Lu Benke
It's hard to find an easy reader that deserves more than three stars and yet I think this one does. I love Henke's colorful drawings of mice outlined in black. Thd dialogue is natural, comfortable (authentic!) yet very appropriate for beginning readers. There's a rhythm to the story that builds to the simple yet satisfying naming of the doll. The visual antics of the twin babies add to the sense of life going on around Penny. I'd find it easy to recommend this one to a young reader.
I liked and disliked this book. It didn't really interest me, but I did pick out a few meanings it the story that could be relatable for young readers. The one part of the story that stuck out to me the most, was the fact of how happy Penny was when she received her doll. I remember when a simple little doll was the greatest thing in the world to me. So it was kind of fun reading this story and thinking "I remember being so happy whenever I got a doll."
Penny receives a doll in the mail and struggles to pick the perfect name for her. After thinking about it nonstop, she takes the advice of her family and doesn't worry about it, she lets he right name find her. Penny takes her doll around the house and yard and finds her inspiration in the garden.

A great easy reader chapter book, especially for new readers orking on gaining confidence. Recommended for grades K-2.
Penny has received a doll from her Gram and now must decide what to name her - a very important decision. Henkes manages to subtly and organically add to our knowledge of Penny's family - we learn everyone's names and see more of the house and garden. There's gentle humor throughout this series, such as when Mama says she doesn't have a favorite weed. This is definitely my favorite of the three I've read so far.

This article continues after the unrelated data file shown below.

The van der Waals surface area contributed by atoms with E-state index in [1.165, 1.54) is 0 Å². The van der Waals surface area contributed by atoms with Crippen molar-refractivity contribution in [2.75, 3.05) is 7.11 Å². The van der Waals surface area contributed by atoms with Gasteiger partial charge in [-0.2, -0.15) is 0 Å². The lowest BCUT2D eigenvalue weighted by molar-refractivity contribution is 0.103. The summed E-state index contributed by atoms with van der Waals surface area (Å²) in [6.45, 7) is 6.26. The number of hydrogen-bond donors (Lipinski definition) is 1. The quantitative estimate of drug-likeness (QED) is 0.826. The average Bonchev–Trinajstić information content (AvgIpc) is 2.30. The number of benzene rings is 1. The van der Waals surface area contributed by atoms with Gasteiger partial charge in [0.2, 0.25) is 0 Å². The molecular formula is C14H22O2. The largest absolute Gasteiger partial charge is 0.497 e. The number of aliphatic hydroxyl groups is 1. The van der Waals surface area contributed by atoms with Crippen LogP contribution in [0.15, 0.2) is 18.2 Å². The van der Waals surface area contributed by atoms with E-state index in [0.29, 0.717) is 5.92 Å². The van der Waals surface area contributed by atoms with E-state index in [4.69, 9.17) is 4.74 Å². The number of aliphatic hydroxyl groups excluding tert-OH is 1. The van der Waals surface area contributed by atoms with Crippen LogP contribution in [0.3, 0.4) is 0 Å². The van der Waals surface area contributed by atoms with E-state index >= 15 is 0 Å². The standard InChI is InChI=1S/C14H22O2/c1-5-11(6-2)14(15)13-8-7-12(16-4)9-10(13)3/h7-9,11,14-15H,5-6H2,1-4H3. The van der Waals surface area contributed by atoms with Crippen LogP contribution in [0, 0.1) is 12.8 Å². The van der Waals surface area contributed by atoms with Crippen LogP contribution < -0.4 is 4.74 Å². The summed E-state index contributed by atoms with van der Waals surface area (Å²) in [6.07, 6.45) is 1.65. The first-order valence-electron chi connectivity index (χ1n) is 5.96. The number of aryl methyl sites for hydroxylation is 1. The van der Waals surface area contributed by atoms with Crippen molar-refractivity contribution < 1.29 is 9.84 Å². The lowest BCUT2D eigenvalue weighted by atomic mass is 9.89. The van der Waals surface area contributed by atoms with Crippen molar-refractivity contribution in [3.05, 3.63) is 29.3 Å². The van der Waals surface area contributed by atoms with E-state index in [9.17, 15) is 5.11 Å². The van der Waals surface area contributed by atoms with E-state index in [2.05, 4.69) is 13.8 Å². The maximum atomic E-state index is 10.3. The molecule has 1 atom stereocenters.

Great new Kevin Henkes series! I'm not sure who loves it more - me or Maisie (okay, me). Had to restrain myself from buying a Penny doll at University Bookstore yesterday. Their support of this Madison author was truly endearing - they had all of his books in board, paperback and hard cover. We have bought the rest of the Penny books for Maisie's prize basket - hoping she will earn them soon!
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Kevin Henkes became an author/illustrator when he was nineteen years old, working on a card table in his bedroom.
Today he's the author of many award-winning picture books and novels.
More about Kevin Henkes...